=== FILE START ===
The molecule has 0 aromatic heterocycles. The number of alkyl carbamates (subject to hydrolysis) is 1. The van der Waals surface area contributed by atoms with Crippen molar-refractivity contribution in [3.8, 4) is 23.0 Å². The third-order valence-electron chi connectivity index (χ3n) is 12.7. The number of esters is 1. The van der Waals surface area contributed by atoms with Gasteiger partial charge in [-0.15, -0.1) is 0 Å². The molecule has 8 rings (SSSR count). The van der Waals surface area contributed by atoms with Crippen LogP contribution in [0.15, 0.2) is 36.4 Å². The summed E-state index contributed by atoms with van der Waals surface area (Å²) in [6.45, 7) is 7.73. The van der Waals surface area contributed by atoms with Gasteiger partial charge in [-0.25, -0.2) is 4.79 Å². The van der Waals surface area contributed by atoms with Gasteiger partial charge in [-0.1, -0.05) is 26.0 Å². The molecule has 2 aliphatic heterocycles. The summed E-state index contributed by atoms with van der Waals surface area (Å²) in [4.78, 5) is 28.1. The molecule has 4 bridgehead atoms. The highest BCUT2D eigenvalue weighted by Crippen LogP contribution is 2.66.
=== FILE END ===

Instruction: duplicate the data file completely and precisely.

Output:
The molecule has 0 aromatic heterocycles. The number of alkyl carbamates (subject to hydrolysis) is 1. The van der Waals surface area contributed by atoms with Crippen molar-refractivity contribution in [3.8, 4) is 23.0 Å². The third-order valence-electron chi connectivity index (χ3n) is 12.7. The number of esters is 1. The van der Waals surface area contributed by atoms with Gasteiger partial charge in [-0.15, -0.1) is 0 Å². The molecule has 8 rings (SSSR count). The van der Waals surface area contributed by atoms with Crippen LogP contribution in [0.15, 0.2) is 36.4 Å². The summed E-state index contributed by atoms with van der Waals surface area (Å²) in [6.45, 7) is 7.73. The van der Waals surface area contributed by atoms with Gasteiger partial charge in [-0.25, -0.2) is 4.79 Å². The van der Waals surface area contributed by atoms with Gasteiger partial charge in [-0.1, -0.05) is 26.0 Å². The molecule has 2 aliphatic heterocycles. The summed E-state index contributed by atoms with van der Waals surface area (Å²) in [4.78, 5) is 28.1. The molecule has 4 bridgehead atoms. The highest BCUT2D eigenvalue weighted by Crippen LogP contribution is 2.66.